Forty-four years ago, China's respected defense
minister, Peng Dehuai, tried to bring to the attention of other
senior leaders the fact that millions of people around the country
were starving to death as a result of misguided economic policies.
But Chinese Communist Party Chairman Mao Zedong did not want to
hear that his policies were a failure. So he and his followers branded
Peng an "anti-Party element," and the blunt, able Peng
was put under house arrest in a village outside Beijing. During
the Cultural Revolution he was jailed, tortured and killed.
At first glance, it may appear that little has changed in China.
Like word of the famine, honest reporting of data about severe acute
respiratory syndrome (SARS), the latest threat to China's economic
plans, got lost somewhere among the doctors in Guangdong province,
local and provincial leaders, Beijing officials and the public.
None of the doctors or officials possessed the stature of the revolutionary
war veteran Peng, and they must have feared the consequences of
raising an alarm on the eve of a key National People's Congress
and change in leadership. When an honest and outraged military physician
in Beijing earlier this month broke ranks and exposed the severity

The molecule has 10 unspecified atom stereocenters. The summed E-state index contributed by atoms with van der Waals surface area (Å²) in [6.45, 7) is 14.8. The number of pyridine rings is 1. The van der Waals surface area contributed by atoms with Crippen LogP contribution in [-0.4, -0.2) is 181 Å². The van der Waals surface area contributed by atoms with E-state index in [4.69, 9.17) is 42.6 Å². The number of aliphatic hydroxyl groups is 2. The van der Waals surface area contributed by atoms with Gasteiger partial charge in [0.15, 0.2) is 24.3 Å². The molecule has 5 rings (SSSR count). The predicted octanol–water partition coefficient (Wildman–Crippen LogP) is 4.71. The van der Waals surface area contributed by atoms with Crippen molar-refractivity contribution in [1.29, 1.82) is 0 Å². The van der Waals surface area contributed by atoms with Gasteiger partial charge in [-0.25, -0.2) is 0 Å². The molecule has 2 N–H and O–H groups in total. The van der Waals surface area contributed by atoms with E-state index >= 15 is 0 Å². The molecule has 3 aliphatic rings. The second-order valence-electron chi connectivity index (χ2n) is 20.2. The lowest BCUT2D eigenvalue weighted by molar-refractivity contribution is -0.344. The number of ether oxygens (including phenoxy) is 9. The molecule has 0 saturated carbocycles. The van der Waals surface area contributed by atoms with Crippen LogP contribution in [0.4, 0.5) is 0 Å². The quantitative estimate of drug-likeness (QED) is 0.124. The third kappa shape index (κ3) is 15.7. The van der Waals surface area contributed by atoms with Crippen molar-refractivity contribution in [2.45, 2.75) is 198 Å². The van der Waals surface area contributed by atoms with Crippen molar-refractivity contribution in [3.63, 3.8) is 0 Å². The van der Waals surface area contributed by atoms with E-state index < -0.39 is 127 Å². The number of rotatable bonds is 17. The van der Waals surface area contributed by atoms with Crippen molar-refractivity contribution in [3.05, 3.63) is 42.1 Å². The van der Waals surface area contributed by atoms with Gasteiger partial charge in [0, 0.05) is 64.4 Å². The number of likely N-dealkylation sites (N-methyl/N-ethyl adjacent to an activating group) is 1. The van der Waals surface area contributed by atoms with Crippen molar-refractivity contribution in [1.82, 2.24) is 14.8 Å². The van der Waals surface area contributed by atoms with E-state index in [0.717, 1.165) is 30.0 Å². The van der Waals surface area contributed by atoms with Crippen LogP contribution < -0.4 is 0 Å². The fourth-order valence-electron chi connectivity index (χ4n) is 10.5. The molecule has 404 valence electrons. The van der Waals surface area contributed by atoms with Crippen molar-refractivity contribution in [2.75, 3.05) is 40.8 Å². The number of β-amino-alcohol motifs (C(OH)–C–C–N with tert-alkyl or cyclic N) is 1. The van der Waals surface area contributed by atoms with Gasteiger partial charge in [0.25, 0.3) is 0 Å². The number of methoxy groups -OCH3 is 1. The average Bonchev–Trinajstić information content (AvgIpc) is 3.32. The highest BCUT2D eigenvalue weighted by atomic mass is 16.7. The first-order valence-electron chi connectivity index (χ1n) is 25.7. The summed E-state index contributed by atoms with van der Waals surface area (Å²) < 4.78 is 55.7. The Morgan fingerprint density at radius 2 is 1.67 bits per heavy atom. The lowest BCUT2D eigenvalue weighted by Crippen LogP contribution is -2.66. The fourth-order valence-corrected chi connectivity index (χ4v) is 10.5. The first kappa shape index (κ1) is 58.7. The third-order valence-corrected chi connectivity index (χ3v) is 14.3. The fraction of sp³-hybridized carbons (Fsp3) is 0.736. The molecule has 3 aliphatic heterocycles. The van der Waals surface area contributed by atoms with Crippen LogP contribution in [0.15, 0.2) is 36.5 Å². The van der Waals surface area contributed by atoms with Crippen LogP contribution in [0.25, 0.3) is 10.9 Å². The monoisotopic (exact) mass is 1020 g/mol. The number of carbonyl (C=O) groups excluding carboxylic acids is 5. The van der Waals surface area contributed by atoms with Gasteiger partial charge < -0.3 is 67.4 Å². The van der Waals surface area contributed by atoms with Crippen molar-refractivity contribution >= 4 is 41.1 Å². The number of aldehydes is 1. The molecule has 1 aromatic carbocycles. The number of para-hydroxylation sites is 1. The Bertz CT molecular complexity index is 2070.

of Beijing's SARS epidemic, he was placed under surveillance by
the public security bureau. China has rarely rewarded individuals
who have sounded discordant notes or uncovered unpleasant facts.
While the SARS crisis shows that, in many ways, the China of 2003
resembles the China of 1959, it also shows how much China has changed.
Its system of governance still has no mechanisms to ensure the accountability
of officials or to bring problems to light. It possesses no system
of checks and balances, no independent watchdog agencies, no truly
free press. It lacks transparency and treats information as secret
that would, in a society like ours, be considered the stuff of newspaper
reports, regulatory disclosure and congressional hearings. Yet whereas
Mao's misguided Great Leap Forward lasted three years and resulted
in the death of at least 30 million people before it was abandoned,
the silence on SARS cases lasted just six months with a death toll
that numbered only in the low hundreds before the Chinese leadership
took steps to change the way it was dealing with the problem.
What has changed? The Chinese government is
finally recognizing that local events, even in China, can have global
impact and that global information can have local impact. In the
23 years since I first went to China, economic reforms have revolutionized